A recent report from the Citizens Research Council of Michigan highlights a sometimes overlooked part of Detroit’s current fiscal crisis: the city’s debt and legacy costs.
According to the report, Detroit has about $14 billion in liabilities (though about $5.2 billion of that is for the Detroit Water and Sewerage Department, and thus shared with its suburban customers).
CRC Senior Research Associate and report author Bettie Buss said pension costs and other retiree obligations make up the bulk of the liabilities.
Buss said the city has also borrowed heavily to keep from running out of cash—most recently, $250 million in “fiscal stabilization bonds” in March 2010. But paying that back is now eating up more and more funds, at a time when other revenues are declining.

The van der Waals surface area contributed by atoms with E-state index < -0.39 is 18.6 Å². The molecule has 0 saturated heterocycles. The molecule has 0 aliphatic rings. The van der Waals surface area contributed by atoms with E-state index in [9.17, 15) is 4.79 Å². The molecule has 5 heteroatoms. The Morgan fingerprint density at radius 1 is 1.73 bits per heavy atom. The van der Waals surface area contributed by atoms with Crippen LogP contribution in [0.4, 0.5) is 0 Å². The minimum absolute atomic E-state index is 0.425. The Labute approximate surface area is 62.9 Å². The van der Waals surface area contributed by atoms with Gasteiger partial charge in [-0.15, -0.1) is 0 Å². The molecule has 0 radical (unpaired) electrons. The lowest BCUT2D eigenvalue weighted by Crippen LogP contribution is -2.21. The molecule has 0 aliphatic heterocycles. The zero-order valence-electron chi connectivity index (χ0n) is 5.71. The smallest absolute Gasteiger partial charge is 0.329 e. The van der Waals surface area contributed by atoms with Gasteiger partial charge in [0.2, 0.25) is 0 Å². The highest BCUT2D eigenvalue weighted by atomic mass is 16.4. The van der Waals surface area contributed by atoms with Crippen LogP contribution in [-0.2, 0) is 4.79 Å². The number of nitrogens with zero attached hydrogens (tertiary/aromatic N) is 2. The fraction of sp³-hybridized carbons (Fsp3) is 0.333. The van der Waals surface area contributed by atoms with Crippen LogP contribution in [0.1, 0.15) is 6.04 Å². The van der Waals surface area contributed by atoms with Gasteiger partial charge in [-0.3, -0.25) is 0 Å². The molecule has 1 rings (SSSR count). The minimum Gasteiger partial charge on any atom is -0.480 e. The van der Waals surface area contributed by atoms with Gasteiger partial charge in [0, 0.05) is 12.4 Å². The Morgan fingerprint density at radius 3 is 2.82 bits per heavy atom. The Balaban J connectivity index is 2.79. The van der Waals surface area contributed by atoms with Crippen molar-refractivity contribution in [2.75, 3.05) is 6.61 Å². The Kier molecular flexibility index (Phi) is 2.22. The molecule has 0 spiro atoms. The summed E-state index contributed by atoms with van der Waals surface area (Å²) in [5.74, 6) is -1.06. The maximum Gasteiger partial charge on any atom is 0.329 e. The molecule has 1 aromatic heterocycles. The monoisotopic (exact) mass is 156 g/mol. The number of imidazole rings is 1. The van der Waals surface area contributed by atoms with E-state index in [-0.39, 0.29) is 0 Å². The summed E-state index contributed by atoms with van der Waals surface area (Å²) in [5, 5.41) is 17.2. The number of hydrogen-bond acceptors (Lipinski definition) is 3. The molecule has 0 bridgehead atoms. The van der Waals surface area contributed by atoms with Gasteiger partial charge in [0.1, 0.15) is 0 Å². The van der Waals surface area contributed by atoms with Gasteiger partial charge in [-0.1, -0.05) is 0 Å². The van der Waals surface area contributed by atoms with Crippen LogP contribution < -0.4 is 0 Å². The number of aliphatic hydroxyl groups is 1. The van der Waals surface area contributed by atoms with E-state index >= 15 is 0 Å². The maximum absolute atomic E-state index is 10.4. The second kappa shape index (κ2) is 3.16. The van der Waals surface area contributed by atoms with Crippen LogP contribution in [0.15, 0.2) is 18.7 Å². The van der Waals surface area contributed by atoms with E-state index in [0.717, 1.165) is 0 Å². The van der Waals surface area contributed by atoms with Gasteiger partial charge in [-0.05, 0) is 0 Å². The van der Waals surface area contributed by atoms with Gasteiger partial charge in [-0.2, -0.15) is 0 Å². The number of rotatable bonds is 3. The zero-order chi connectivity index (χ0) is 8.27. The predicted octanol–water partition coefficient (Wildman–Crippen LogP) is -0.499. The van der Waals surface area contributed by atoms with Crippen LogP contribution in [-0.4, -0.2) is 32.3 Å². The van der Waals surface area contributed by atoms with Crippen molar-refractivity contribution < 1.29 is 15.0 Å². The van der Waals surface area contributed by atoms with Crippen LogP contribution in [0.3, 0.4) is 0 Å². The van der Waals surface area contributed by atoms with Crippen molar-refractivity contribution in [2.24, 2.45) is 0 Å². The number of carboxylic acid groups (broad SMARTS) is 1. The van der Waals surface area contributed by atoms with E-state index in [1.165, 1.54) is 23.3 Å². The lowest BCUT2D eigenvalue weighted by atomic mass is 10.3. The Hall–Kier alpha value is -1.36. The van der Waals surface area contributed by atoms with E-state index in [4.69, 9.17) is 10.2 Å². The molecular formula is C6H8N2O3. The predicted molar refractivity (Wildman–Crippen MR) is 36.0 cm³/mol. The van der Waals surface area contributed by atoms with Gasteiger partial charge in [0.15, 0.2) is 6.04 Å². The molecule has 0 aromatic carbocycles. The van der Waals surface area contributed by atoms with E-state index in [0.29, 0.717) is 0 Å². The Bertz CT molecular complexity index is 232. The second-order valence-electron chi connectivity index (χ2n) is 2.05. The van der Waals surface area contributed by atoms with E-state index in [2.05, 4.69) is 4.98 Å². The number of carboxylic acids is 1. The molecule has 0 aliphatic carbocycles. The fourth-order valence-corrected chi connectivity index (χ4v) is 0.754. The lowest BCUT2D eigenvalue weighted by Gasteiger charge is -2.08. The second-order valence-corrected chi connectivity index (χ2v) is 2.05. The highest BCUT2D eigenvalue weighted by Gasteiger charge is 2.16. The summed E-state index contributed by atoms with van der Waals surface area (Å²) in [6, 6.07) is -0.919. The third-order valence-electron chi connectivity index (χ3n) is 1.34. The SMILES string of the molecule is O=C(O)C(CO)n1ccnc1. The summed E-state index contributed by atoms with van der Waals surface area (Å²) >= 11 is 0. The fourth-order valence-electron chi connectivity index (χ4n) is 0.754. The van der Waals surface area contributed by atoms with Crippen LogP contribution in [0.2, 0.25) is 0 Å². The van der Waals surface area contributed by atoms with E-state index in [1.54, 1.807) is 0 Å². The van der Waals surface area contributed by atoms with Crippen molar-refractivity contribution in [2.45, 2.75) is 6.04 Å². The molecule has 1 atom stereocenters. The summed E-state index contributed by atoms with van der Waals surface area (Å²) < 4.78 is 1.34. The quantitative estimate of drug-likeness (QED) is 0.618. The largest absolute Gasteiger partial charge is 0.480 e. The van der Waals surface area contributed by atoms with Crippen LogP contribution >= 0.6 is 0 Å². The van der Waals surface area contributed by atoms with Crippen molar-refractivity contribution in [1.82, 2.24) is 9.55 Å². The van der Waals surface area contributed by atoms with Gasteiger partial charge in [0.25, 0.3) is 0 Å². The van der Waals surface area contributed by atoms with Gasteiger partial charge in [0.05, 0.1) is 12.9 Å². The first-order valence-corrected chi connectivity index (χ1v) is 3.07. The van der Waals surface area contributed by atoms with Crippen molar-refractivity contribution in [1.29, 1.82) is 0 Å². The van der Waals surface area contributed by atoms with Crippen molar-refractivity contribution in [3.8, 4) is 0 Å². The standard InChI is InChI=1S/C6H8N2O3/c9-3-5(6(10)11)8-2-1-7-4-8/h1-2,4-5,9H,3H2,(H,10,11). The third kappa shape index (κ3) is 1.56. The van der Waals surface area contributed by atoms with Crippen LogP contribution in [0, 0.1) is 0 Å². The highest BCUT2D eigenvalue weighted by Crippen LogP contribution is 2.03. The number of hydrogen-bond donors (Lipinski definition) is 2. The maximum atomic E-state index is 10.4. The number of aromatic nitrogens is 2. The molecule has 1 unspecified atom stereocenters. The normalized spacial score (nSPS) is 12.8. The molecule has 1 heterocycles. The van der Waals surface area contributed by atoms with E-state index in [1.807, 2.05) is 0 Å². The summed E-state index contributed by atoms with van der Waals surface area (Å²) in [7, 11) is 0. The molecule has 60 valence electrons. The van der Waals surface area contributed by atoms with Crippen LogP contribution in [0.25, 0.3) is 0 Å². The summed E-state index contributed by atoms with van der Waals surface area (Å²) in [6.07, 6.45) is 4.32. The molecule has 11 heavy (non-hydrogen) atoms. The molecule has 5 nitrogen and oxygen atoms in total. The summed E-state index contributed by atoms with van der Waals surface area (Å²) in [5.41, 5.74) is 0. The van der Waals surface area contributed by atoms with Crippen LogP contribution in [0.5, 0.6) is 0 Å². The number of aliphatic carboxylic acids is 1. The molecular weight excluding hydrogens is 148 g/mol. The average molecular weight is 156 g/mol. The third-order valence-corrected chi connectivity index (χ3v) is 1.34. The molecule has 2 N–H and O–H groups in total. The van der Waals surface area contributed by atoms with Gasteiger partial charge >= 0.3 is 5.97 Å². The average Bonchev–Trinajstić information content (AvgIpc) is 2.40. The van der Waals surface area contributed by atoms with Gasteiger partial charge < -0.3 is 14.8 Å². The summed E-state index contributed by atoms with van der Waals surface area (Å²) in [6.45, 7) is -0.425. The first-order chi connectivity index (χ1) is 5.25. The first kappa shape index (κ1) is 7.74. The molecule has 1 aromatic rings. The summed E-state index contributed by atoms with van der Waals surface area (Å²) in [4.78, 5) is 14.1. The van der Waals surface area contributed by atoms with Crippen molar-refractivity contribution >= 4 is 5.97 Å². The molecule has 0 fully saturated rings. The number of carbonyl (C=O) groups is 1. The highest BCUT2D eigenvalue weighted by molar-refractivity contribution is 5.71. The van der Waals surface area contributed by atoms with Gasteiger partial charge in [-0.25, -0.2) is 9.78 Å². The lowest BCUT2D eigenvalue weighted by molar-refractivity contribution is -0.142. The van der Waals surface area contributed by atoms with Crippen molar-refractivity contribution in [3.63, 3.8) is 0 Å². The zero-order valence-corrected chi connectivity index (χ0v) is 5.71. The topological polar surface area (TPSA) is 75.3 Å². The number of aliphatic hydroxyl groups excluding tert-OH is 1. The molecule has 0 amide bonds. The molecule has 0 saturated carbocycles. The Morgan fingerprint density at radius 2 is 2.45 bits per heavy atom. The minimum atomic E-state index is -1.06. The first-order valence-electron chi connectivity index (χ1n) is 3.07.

“It required repayment from general revenues that would otherwise be available for services, going out years and years in the future,” Buss said. “So the city’s essentially been kind of using a credit card to live on.”
Buss said the city would need to drastically slash its services to meet those obligations. “But the question is: can you maintain a viable city with services cut that much?”
A state review of Detroit’s finances is under way. That process could lead to the appointment of an emergency manager.
An emergency manager would have some powers to restructure debt. But some experts have suggested Detroit’s only way out could be through bankruptcy.